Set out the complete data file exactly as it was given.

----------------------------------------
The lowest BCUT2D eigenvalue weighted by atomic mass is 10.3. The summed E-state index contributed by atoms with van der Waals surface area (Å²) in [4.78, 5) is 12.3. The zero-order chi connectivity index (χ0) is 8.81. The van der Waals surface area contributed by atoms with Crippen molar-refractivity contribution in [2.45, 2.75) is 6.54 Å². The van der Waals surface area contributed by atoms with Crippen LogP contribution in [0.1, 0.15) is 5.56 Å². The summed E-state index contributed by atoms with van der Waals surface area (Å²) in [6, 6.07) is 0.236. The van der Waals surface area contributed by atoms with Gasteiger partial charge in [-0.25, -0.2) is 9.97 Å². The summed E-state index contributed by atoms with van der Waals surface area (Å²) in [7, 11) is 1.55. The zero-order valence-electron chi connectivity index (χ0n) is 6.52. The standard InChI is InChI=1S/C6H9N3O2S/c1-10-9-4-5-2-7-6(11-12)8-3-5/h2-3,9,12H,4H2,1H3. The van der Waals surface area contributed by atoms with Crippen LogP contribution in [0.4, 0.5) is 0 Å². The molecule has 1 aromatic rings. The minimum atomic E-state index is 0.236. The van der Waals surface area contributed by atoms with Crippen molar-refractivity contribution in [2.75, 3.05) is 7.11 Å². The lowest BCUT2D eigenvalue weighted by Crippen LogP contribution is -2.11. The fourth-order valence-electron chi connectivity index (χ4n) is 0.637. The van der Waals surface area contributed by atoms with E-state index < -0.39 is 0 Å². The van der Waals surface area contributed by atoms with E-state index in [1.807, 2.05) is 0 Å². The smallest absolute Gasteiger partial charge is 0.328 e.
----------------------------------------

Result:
The lowest BCUT2D eigenvalue weighted by atomic mass is 10.3. The summed E-state index contributed by atoms with van der Waals surface area (Å²) in [4.78, 5) is 12.3. The zero-order chi connectivity index (χ0) is 8.81. The van der Waals surface area contributed by atoms with Crippen molar-refractivity contribution in [2.45, 2.75) is 6.54 Å². The van der Waals surface area contributed by atoms with Crippen LogP contribution in [0.1, 0.15) is 5.56 Å². The summed E-state index contributed by atoms with van der Waals surface area (Å²) in [6, 6.07) is 0.236. The van der Waals surface area contributed by atoms with Gasteiger partial charge in [-0.25, -0.2) is 9.97 Å². The summed E-state index contributed by atoms with van der Waals surface area (Å²) in [7, 11) is 1.55. The zero-order valence-electron chi connectivity index (χ0n) is 6.52. The standard InChI is InChI=1S/C6H9N3O2S/c1-10-9-4-5-2-7-6(11-12)8-3-5/h2-3,9,12H,4H2,1H3. The van der Waals surface area contributed by atoms with Crippen LogP contribution in [0.4, 0.5) is 0 Å². The molecule has 1 aromatic rings. The minimum atomic E-state index is 0.236. The van der Waals surface area contributed by atoms with Crippen molar-refractivity contribution in [2.75, 3.05) is 7.11 Å². The lowest BCUT2D eigenvalue weighted by Crippen LogP contribution is -2.11. The fourth-order valence-electron chi connectivity index (χ4n) is 0.637. The van der Waals surface area contributed by atoms with E-state index < -0.39 is 0 Å². The van der Waals surface area contributed by atoms with E-state index in [1.807, 2.05) is 0 Å². The smallest absolute Gasteiger partial charge is 0.328 e.